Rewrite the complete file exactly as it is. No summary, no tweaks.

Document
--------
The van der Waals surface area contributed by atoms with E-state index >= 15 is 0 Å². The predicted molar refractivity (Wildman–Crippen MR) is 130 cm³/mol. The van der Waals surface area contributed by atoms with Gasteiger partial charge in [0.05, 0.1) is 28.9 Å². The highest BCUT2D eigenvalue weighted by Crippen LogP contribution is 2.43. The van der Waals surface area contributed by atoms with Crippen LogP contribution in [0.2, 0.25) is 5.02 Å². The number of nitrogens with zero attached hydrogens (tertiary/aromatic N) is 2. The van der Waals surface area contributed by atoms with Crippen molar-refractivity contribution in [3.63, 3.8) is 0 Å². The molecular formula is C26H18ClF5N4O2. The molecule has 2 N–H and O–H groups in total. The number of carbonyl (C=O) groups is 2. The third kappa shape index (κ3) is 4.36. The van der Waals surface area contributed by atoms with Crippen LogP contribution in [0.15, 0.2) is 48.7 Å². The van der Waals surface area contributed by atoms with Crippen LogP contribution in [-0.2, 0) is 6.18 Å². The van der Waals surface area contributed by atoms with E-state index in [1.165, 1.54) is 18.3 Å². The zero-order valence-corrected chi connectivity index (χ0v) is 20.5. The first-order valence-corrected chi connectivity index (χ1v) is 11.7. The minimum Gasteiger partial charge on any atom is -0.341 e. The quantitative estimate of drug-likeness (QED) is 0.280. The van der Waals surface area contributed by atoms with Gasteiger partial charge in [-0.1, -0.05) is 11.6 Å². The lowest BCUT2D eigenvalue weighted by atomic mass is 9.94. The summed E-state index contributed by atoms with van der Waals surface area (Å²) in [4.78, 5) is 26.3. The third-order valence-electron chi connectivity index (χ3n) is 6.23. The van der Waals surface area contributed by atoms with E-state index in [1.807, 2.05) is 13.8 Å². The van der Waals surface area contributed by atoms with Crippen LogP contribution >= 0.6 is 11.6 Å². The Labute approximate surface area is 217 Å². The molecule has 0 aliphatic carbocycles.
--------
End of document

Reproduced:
The van der Waals surface area contributed by atoms with E-state index >= 15 is 0 Å². The predicted molar refractivity (Wildman–Crippen MR) is 130 cm³/mol. The van der Waals surface area contributed by atoms with Gasteiger partial charge in [0.05, 0.1) is 28.9 Å². The highest BCUT2D eigenvalue weighted by Crippen LogP contribution is 2.43. The van der Waals surface area contributed by atoms with Crippen LogP contribution in [0.2, 0.25) is 5.02 Å². The number of nitrogens with zero attached hydrogens (tertiary/aromatic N) is 2. The van der Waals surface area contributed by atoms with Crippen molar-refractivity contribution in [3.63, 3.8) is 0 Å². The molecular formula is C26H18ClF5N4O2. The molecule has 2 N–H and O–H groups in total. The number of carbonyl (C=O) groups is 2. The third kappa shape index (κ3) is 4.36. The van der Waals surface area contributed by atoms with Crippen LogP contribution in [0.15, 0.2) is 48.7 Å². The van der Waals surface area contributed by atoms with Crippen LogP contribution in [-0.2, 0) is 6.18 Å². The van der Waals surface area contributed by atoms with E-state index in [1.165, 1.54) is 18.3 Å². The zero-order valence-corrected chi connectivity index (χ0v) is 20.5. The first-order valence-corrected chi connectivity index (χ1v) is 11.7. The minimum Gasteiger partial charge on any atom is -0.341 e. The quantitative estimate of drug-likeness (QED) is 0.280. The van der Waals surface area contributed by atoms with Gasteiger partial charge in [-0.1, -0.05) is 11.6 Å². The lowest BCUT2D eigenvalue weighted by atomic mass is 9.94. The summed E-state index contributed by atoms with van der Waals surface area (Å²) in [4.78, 5) is 26.3. The third-order valence-electron chi connectivity index (χ3n) is 6.23. The van der Waals surface area contributed by atoms with E-state index in [1.807, 2.05) is 13.8 Å². The van der Waals surface area contributed by atoms with Crippen LogP contribution >= 0.6 is 11.6 Å². The Labute approximate surface area is 217 Å². The molecule has 0 aliphatic carbocycles.